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Through simple selections, you can identify columns to remove, values on which to base row deletion, or strings to remove from your dataset. As needed, these transforms transformations can be modified for more sophisticated removal transformations.


  • When data is removed from your dataset, no actual deletion is performed.
    • D s product
       does not modify source data. All recipe executions generate new sets of data based on the transformations you define, which are applied to a generated version of the source data.
    • Transform Transformation steps are previewed and can be undone on sampled data in the Transformer page, so you should feel free to experiment with data removal.
  • In large volume datasets, be careful applying patterns or regular expressions to your data. You should limit your application of these pattern-based changes to the minimum range of columns, rows, or strings required to complete the task. 


To drop multiple columns, you can specify comma-separated column names in your drop transformyour Delete Columns transformation:

D trans
p02ValueDelete selected columns
SearchTermDelete columns


For more information, see Drop TransformRemove Data.


Tip: You can also drop multiple columns through the Column Browser. See Column Browser Panel.


  1. In this case, you could use the column histogram to select the value Tempe in the city column, or you can use the Filters panel to filter for rows containing the value Tempe
  2. Then, select the Delete suggestion card.  

    D caption
    Select Tempe in the City column to remove all entries for that city
  3. After selecting Delete, the application evaluates your selected value and attempt your intention with the selection. Is it a string literal or a pattern? If it's a pattern, what does the pattern represent? You may select one of the variants in the Delete card to find the right match.


    NOTE: Be sure to scroll up and down in the data grid to review the values that are affected. In some cases, your selection may turn into a pattern, which could apply to more than just the desired values. In the previous example, selecting Tempe may yield a matching pattern of {alpha}{5}, which would match any five-letter city name, including Tempe. Select other variants in the Delete card to change the matching pattern. Click Modify to review the matching string.

  4. After defining and modifying your delete transformFilter Rows transformation, you can use the preview to see the rows that will be removed, prior to adding the transform transformation to your recipe.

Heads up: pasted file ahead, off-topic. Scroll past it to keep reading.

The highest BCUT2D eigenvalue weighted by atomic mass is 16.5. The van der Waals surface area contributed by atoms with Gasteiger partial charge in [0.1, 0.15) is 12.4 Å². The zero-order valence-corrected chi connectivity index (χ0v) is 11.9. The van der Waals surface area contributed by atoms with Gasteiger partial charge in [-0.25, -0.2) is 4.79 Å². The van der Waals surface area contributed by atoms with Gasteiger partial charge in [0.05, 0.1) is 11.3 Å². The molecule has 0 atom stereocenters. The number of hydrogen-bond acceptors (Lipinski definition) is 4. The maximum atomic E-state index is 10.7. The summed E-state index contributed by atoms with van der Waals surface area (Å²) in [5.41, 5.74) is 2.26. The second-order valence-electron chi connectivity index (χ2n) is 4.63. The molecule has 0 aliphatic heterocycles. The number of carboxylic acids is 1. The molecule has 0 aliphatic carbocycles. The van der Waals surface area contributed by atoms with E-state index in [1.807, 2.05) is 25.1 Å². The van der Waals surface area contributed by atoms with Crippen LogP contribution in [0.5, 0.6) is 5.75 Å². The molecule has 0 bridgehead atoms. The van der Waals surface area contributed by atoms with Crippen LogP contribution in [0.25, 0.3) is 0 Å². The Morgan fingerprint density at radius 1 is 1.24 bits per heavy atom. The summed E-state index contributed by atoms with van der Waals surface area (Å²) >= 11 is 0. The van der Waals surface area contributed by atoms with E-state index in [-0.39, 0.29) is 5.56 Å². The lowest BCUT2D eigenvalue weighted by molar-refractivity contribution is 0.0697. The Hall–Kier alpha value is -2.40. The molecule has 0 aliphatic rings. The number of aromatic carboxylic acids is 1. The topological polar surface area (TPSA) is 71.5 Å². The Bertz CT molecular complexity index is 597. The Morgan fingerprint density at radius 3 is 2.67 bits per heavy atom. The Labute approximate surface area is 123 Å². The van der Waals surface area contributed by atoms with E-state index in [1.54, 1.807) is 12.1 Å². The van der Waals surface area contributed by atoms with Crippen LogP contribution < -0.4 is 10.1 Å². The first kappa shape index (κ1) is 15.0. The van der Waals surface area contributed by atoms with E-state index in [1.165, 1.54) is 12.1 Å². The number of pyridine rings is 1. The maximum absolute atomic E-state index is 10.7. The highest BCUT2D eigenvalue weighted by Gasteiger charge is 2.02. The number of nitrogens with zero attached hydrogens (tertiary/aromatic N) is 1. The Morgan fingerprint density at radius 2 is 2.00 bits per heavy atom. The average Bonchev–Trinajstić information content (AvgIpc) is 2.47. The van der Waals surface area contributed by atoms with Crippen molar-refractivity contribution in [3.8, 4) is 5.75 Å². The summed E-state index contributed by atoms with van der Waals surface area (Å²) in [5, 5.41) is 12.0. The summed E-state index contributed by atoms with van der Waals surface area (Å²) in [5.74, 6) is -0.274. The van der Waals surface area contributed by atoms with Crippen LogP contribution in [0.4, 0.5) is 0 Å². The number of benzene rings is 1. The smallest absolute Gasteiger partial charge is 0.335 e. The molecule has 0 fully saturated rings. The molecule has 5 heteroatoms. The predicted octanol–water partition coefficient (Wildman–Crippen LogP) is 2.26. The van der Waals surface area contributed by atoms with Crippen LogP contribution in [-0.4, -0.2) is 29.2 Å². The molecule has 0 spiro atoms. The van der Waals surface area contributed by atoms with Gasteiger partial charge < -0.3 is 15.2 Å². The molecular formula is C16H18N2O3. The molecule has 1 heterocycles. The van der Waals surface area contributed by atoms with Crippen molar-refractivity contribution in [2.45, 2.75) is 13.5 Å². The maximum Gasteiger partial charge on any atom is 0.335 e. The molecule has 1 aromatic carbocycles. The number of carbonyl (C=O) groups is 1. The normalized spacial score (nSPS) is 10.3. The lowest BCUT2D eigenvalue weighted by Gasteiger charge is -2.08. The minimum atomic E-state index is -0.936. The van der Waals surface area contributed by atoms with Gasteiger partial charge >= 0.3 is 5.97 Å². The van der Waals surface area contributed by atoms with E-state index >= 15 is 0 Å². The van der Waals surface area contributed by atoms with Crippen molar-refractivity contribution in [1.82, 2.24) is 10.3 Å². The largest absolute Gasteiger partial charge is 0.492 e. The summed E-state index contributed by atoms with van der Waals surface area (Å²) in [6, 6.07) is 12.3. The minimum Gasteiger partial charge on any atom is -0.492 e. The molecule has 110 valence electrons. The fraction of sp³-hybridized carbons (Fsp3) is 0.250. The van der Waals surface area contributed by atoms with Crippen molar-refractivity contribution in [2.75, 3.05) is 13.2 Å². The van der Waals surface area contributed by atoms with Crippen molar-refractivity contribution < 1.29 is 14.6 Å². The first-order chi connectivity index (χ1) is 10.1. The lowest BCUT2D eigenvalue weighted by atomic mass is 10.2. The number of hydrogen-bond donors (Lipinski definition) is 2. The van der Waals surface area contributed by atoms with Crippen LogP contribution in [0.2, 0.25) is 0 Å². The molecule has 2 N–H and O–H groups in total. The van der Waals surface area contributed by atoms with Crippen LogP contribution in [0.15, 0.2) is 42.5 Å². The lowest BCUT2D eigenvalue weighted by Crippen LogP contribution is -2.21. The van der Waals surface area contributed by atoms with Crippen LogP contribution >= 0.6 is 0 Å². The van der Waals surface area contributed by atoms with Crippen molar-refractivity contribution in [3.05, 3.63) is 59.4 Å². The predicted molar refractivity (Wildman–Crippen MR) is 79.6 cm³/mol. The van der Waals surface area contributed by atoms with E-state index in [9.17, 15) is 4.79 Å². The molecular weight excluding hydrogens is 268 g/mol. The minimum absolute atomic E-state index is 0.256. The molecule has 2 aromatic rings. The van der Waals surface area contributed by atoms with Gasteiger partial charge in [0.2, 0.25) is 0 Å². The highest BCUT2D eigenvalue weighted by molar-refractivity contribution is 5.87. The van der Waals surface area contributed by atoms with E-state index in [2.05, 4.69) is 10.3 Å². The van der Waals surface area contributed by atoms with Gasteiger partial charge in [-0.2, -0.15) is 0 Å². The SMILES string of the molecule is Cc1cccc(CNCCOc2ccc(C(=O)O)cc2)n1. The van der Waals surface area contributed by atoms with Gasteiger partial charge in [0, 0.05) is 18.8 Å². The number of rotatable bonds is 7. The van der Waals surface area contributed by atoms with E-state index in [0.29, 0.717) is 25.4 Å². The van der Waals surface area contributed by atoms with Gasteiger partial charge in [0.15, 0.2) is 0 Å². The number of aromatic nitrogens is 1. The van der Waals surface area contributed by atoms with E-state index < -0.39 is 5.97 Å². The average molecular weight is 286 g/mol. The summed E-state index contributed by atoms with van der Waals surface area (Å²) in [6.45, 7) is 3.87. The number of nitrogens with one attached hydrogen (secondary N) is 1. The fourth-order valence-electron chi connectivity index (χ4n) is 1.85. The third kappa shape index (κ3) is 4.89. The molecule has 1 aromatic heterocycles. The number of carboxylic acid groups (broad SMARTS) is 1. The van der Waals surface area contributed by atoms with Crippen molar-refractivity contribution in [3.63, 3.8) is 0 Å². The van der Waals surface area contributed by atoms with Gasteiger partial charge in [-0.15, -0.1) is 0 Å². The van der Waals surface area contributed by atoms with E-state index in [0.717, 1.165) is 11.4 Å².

Tip: You can also use the keep transform Filter Rows to retain rows based on a specified condition, effectively deleting the rows that do not match. See Keep Transform Filter Data.

Filter rows based on matching conditions


For more information, see Filter TransformData.

Delete rows based on multiple blank cells


For more information, see Delete TransformFilter Data.

Remove values

To delete values from a column, select the values in the data grid. In the suggestion cards, select the Replace card. In the following example, the city column is removed of all values matching Tempe

D trans
p03NameReplace with
p04NameMatch all occurrences
SearchTermReplace text or patterns

The replace transform Replace transformation applies only to string values. The rest of a matching row is unaffected.

The above transform matches transformation matches all values in the column, even partial values, the match string is removed from the column value. For example, an entry Tempest would be turned into st if the above transform transformation was added.

To ensure that only full-column value matches are applied, you can add

D s item
 to indicate the start and end of the column value as in the following:


In the above case, only values of Tempe that are the entire column value are matched. For more information on this pattern-based matching, see Text Matching



Using regular expressions

For more sophisticated matching, you can apply regular expressions to your replace command. In the following example, all integers from 0-99 are matched in the qty column. Because there is no replacement value, they are deleted.


Regular expressions are very powerful pattern matching tools. You should be careful in your use of them. See Text Matching.

D transp03Value''Typestepp01NameColumnp01Valuecityp02NameFindp02Value/^\d$|^\d\d$/p03NameReplace withp04Valuetruep04NameMatch all occurrencesSearchTermReplace text or patterns





Beginning of string. Required to prevent matching on the last digit of any numeric value.
$End of string. Required to prevent a 2-digit match on three-digit numbers.
\dA single digit
|Logical or. In this case, it is used to define separate regexes for 1- and 2-digit values.